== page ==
In the Studio: Abdi Farah

Abdi Farah is a New Orleans-based artist and Fall/Winter 2021 Artist-in-Residence at the Joan Mitchell Center. We interviewed him about his work and residency experience in December 2021. The following is an edited transcript of that conversation.

I think of all of my work as a form of portraiture, and self-portraiture even more specifically. For a long time, that was very straightforward self-portraiture. And then for the past few years, I've been trying to spread out a bit and find modes of self-portraiture in looking at the world around me and at people in my neighborhood in New Orleans that remind me of younger versions of myself. That has led me to dive into high school football in and around my neighborhood, in and around my city. Early on, this took the form of oil paintings—portraiture of players on teams that I was working with. And from there, it has zoomed out into more of a look at the place youth sports occupies as it relates to identity formation, community formation in young people, and in particular, young Black men in America.

I personally think every artist is trying to find some mode of reevaluating their own past experiences, trying to find a slight new iteration that allows for a different perspective on it. I am not from New Orleans originally. I'm from Baltimore, Maryland. And in Baltimore, on a local and community level, football isn't really the big thing; it's really basketball. So for me growing up, basketball was this kind of second language that was shared with my neighborhood, my friends. Every kind of relationship I had was connected either to church or basketball.

Abdi Farah, I Want My Spot Back, 2018. Conté on canvas, acrylic and house paint on patent leather and recycled billboard vinyl, used clothes and assorted fabrics, 78 x 74 inches.

I’m really rethinking the advantages and disadvantages that those things instilled in me—the good ways that it gave me perspective on life and the more toxic ways in which it kind of forces you to look at yourself and the world around you, when all of your value to a family or a community is wrapped up in the ability to do something or to have a skill—all with the kind of unspoken idea that a few of these kids are going to get rich at some point and be able to give back to these kind of modest communities. So I’m rethinking that as a slightly removed scenario for football in New Orleans playing a similar role.

I came to New Orleans in 2012. I had been living in New York and trying to do the artist thing there for a bit, from 2010 through 2012. I really loved being in New York, but I didn't feel connected to any sort of a community. I'm not an artist that just makes things from within myself. I'm definitely someone who needs to be a part of a world, observe things and let that work come from there. I was connected to a community of artists, but I kind of felt this itch even while I was in New York to find something a little closer to what I had growing up in Baltimore, where I was a part of a community that had nothing to do with being an artist, but I was an artist within that community.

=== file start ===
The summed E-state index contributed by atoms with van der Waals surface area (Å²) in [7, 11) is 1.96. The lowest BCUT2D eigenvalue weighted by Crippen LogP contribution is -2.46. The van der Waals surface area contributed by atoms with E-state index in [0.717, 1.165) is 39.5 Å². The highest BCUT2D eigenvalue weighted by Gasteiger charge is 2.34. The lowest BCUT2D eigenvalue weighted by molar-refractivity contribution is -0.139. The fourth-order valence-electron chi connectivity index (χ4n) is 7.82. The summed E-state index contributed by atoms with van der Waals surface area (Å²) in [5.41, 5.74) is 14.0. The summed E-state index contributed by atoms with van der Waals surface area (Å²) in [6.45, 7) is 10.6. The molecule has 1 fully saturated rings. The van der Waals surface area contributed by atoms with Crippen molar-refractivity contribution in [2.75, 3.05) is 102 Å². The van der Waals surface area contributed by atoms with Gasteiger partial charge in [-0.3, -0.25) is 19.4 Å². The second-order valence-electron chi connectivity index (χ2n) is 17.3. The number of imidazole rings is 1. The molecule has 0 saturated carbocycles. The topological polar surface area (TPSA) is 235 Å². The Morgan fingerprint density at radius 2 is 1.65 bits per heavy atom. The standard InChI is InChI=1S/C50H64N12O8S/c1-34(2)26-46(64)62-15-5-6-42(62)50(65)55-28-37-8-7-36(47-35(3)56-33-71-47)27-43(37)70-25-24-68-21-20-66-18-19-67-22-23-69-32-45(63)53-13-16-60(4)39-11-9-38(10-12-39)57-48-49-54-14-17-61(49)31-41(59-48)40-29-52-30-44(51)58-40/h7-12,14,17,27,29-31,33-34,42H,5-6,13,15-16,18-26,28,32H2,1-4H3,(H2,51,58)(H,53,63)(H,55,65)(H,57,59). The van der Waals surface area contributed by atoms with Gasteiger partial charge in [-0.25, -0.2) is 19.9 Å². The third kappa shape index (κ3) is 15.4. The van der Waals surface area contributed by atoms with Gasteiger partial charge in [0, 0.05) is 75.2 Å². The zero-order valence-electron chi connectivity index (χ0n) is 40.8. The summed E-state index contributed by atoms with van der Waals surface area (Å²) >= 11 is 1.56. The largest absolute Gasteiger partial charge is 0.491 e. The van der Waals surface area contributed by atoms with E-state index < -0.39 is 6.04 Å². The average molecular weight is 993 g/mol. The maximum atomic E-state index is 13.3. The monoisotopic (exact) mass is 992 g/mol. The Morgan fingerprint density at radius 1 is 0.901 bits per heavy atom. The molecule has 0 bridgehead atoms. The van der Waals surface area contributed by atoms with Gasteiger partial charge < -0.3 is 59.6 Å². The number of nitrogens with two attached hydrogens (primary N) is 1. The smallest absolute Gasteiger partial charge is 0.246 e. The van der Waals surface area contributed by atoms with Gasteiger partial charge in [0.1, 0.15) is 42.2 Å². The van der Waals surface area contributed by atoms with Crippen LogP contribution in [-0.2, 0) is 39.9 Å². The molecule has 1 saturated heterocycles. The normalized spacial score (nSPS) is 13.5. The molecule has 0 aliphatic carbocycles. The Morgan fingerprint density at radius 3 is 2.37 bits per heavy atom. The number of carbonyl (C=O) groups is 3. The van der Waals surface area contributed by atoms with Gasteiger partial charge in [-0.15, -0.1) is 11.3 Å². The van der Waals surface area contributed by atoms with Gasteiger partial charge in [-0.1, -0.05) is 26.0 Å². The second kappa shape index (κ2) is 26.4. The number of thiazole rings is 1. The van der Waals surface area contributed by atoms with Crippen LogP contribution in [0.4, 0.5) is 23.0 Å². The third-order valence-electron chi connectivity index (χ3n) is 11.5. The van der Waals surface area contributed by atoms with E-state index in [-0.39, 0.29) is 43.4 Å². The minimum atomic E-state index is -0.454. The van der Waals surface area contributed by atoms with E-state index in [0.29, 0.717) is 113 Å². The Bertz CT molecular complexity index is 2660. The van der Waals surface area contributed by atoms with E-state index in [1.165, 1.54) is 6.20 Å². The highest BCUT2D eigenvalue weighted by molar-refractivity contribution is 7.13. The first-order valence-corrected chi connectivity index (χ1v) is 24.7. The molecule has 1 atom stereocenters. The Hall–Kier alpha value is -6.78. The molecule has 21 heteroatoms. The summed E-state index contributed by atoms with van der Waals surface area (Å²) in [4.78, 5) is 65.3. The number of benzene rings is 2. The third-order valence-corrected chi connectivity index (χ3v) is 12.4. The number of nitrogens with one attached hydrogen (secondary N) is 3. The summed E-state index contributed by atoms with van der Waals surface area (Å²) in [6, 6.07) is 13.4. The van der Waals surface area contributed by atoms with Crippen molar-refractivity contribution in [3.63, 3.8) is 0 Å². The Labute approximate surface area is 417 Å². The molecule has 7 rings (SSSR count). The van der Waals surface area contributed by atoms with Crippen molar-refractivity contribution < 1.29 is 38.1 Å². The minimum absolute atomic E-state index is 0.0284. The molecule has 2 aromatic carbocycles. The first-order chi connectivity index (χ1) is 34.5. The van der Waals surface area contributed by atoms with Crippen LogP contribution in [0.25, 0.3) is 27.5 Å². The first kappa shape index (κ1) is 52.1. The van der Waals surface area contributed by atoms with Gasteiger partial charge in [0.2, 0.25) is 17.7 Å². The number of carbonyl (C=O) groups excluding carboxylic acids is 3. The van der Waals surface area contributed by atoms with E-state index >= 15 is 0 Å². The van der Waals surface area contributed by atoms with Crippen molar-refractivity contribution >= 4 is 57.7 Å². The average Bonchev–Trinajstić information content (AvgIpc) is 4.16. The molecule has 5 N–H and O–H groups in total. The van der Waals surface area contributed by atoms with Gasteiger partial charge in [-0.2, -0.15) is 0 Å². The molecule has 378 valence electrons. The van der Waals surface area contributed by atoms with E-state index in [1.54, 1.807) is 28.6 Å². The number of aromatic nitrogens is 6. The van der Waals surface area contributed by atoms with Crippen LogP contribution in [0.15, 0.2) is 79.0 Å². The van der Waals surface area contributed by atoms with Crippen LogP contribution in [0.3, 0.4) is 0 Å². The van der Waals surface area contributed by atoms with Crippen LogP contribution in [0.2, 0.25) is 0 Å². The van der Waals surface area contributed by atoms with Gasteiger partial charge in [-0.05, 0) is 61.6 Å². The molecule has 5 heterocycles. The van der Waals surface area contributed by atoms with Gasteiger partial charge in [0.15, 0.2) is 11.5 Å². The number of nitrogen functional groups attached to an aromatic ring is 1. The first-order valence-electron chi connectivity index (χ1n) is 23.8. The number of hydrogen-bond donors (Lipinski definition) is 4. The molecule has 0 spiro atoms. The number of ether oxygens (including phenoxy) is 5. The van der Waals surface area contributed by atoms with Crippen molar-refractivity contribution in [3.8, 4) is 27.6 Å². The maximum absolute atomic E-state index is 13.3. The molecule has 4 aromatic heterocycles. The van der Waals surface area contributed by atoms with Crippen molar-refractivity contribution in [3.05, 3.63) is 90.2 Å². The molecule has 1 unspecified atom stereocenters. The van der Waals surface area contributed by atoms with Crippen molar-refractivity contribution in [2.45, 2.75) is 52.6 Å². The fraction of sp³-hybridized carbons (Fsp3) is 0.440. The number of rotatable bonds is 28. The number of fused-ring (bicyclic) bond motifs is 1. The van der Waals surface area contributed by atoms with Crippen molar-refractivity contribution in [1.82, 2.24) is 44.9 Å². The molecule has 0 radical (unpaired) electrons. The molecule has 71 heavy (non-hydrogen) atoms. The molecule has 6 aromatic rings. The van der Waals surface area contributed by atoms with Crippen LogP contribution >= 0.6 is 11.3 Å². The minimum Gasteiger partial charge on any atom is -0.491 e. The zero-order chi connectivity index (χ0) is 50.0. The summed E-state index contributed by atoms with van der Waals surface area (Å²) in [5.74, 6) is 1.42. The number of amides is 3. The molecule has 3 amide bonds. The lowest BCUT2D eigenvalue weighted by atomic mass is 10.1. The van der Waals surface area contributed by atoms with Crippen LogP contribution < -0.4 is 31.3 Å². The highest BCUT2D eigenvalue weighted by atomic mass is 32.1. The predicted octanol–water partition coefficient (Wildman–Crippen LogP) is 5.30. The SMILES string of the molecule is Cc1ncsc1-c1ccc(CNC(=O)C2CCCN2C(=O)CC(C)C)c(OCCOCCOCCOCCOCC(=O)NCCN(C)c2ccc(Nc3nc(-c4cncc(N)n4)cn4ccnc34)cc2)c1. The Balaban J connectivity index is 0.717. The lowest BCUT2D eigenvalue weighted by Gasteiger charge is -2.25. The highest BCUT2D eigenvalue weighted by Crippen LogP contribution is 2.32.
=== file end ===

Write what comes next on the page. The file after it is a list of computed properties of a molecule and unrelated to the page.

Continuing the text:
So I found out about a residency in New Orleans that was hosted by a church in the Eighth Ward called St. Roch Community Church. They invite one artist down per year to just live and work in New Orleans for nine months, no strings attached. You don't really have to be associated with the church, even though the residency is on the church's campus, so you're going to inevitably cross paths with the church folk that are there. I don't know why New Orleans was in my brain—I think it was just from old Cash Money Records videos or something growing up as a kid. But for some reason, New Orleans was this place that I always wanted to at least see. The St. Roch residency was a great opportunity for that and it was just a great residency.

At the end of the residency, in mid-2013, I decided to stay in New Orleans, and I’ve been here since. I worked for a time for a set design company, then I went back to graduate school, from 2016 through 2018, at Tulane. I really liked Tulane's program, and I also just wanted to stay in New Orleans and do grad school here.

Abdi Farah, Once More I Will Shake The Heavens, 2014. Felt, ribbon, thread, grommets, 72 x 36 inches.

When I first moved to New Orleans, my apartment that I had at the church was right on the corner of St Roch Park, which is a big community park. And a lot of the recreation teams, which are the slightly-younger-than-high-school teams, would practice on that field. So I started, just as a neighbor, to get to know a lot of the kids in the neighborhood who were connected to either the church or to friends I was meeting in the neighborhood. One of my really good friends who I met through the church was the social worker / community liaison for George Washington Carver High School, which is not quite in my neighborhood, but it's a feeder school for the neighborhood. A lot of my neighbors who were really young when I moved here eventually went to that high school and I kind of followed them in their football careers from youth football to Carver, and then to some of the other schools. Through my friend, I met the principal of George Washington Carver High School, who has also become a good friend, and then the head football coach. The players kind of circle in and out, but those three people stayed consistent, have been super supportive of the work, and have kind of just kept the doors open for me.